Machsupport Forum

Mach Discussion => General Mach Discussion => Topic started by: John Mac on November 25, 2008, 09:26:09 PM

Title: Wire Alignment
Post by: John Mac on November 25, 2008, 09:26:09 PM
Wire Alignment
Hi All

I posted this on CNCzone a while back. hence the references to a lathe.
I kept copies of all the docs so if anyone is int drop a line.

This note is about getting things straight…….Very straight.

Some time ago an old but looked after Heidenreich and Harbeck lathe came my way. The bed length is about 2 Metres and weighing at three and a half tons, this is a serious lathe!

Over time there is slight wear on the bed and I am contemplating scraping her back to perfection.

One day I went into a bookshop and found a new copy in the second hand section of Connelly’s book for 20 bucks. Yep I grabbed it. For restoring old machine tools I know none better. I have already used it as a reference. Scraping is not that difficult just hard work. and common sense. I found a couple in the US here Machine tool reconditioning and...
One of the mysteries of alignment is using a tight wire as a straight line.

How to do this this proved to be a bit harder to track down

However the following sites have helped a lot to understand the theory.    (EDIT the link is down at the moment)
it is now here:   (EDIT the link is down at the moment)
It is now here:    (A good calculator)

I guess before the Egyptians they were using a string line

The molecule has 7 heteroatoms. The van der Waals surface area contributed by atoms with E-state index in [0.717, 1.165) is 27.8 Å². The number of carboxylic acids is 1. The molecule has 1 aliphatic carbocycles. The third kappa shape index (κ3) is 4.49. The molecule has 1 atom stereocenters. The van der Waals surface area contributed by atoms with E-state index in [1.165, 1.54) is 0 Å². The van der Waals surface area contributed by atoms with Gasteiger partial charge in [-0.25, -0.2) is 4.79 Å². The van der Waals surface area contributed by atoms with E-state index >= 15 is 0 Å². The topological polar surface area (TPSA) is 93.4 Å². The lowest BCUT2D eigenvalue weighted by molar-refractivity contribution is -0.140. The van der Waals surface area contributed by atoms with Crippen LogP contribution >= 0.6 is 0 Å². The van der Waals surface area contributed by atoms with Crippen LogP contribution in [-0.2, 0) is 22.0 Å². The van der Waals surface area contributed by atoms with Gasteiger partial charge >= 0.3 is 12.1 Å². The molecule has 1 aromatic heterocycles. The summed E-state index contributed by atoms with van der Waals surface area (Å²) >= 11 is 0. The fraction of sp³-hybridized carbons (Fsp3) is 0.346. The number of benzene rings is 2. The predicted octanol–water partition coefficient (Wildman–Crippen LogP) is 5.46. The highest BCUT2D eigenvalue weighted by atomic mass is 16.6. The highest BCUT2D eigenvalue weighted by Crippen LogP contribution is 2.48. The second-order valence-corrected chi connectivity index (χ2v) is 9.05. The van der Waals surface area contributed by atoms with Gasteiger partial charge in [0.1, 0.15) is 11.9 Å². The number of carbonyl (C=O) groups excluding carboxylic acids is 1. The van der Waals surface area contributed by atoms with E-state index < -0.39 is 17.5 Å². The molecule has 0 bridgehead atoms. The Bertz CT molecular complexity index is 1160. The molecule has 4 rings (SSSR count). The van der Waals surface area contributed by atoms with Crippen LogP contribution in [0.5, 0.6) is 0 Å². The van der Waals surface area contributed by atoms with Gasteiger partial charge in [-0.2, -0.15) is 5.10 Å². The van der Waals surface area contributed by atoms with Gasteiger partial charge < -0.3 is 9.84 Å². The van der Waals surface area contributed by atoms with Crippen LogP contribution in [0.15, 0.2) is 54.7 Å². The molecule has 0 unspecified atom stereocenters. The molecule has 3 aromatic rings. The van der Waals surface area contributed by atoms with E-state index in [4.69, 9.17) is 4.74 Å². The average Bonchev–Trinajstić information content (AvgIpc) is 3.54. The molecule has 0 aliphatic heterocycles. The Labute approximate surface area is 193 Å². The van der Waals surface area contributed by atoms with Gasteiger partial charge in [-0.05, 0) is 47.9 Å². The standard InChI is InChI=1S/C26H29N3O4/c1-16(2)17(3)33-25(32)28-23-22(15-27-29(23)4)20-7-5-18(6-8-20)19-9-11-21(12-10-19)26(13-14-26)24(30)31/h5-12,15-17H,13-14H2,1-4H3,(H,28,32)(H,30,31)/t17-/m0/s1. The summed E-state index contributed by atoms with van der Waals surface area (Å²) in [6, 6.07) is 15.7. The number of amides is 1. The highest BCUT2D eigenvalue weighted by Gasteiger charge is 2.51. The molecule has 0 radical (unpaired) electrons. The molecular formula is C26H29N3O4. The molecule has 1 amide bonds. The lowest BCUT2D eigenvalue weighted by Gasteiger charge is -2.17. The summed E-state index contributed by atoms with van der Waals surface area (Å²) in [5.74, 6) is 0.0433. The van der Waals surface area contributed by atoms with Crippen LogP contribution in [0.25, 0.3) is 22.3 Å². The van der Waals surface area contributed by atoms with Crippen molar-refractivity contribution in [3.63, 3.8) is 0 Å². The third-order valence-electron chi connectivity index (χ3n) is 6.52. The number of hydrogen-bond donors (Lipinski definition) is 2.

On a more 21st century note here is a link to a MIT
J. Paradiso is still there.

This would make an inexpensive electronic readout system for a tight wire alignment system. As used on linear accelerators. So it is quite accurate.

There are other references on wire alignment on Google scholar

So now I have a plan!! The next bit is to get the time to do it, in the mean time. I would be most grateful if the CNC crowd had any further Ideas.


Title: Re: Wire Alignment
Post by: RICH on November 25, 2008, 10:46:45 PM
Dear John,
I am curious about the plan and what your planning on doing.

You may want to see a guy by the name of Michael Morgan has a web site if your intersted on scrapping techniques and information.

Does the lathe bed have hardened ways / bed?
Have you ever done any scrapping before?
How is the under carriage as compared to the ways?
Got the tools ( i assume you'll be hand scrapping it), the patience, and time to do it?

Sounds like a challenging endeavor and wish the wrist and elbow all the best.


PS: With a properly calibrated spindle mirror along with a autocollimator mounted on the carriage using optical
alignment via auto-collimation you can profile the bed rather quickly.  Just another way of getting it straight.

Title: Re: Wire Alignment
Post by: Hood on November 26, 2008, 02:46:23 AM
Suggest you maybe post a question on the Practical Machinist forum, one of the members there (Forrest Addy) teaches  scraping and often has classes, in fact I think there is one soon but no doubt it wil be fully booked already. Should get a lot of god advice on the forum though if you post a question in the General New section, heres a link.

Title: Re: Wire Alignment
Post by: Ian Ralston on November 26, 2008, 05:32:00 AM

Don't underestimate the time needed to do this job, it may be better to find a company that does slideway grinding!

My father, who had worked for Victoria Machine Tools and Central Tool and Equipment Company (Centec) here in the UK, decided that a small Victoria horizontal mill knee slide was too far out of alignment (0.030 ins overall) and that he would correct it by rescraping the slideways on the main casting. He only had a master square, a wide straightedge and my help.